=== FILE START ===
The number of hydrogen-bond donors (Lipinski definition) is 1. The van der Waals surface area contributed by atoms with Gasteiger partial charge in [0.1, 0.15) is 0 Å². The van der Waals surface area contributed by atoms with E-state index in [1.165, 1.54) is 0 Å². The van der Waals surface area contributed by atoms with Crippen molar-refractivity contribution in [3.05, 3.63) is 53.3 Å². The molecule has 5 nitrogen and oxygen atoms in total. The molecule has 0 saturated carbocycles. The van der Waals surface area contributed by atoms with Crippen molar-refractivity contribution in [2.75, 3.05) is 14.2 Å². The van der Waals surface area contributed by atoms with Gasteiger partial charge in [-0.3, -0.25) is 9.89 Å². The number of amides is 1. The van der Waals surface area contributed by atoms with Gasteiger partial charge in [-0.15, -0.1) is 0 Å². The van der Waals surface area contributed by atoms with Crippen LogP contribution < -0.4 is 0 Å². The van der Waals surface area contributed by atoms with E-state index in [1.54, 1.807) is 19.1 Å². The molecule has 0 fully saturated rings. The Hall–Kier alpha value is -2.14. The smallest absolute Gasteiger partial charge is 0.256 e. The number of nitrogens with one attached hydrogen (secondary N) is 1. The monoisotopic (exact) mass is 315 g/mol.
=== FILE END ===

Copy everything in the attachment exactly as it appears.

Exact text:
The number of hydrogen-bond donors (Lipinski definition) is 1. The van der Waals surface area contributed by atoms with Gasteiger partial charge in [0.1, 0.15) is 0 Å². The van der Waals surface area contributed by atoms with E-state index in [1.165, 1.54) is 0 Å². The van der Waals surface area contributed by atoms with Crippen molar-refractivity contribution in [3.05, 3.63) is 53.3 Å². The molecule has 5 nitrogen and oxygen atoms in total. The molecule has 0 saturated carbocycles. The van der Waals surface area contributed by atoms with Crippen molar-refractivity contribution in [2.75, 3.05) is 14.2 Å². The van der Waals surface area contributed by atoms with Gasteiger partial charge in [-0.3, -0.25) is 9.89 Å². The number of amides is 1. The van der Waals surface area contributed by atoms with Gasteiger partial charge in [-0.15, -0.1) is 0 Å². The van der Waals surface area contributed by atoms with Crippen LogP contribution < -0.4 is 0 Å². The van der Waals surface area contributed by atoms with E-state index in [1.54, 1.807) is 19.1 Å². The molecule has 0 fully saturated rings. The Hall–Kier alpha value is -2.14. The smallest absolute Gasteiger partial charge is 0.256 e. The number of nitrogens with one attached hydrogen (secondary N) is 1. The monoisotopic (exact) mass is 315 g/mol.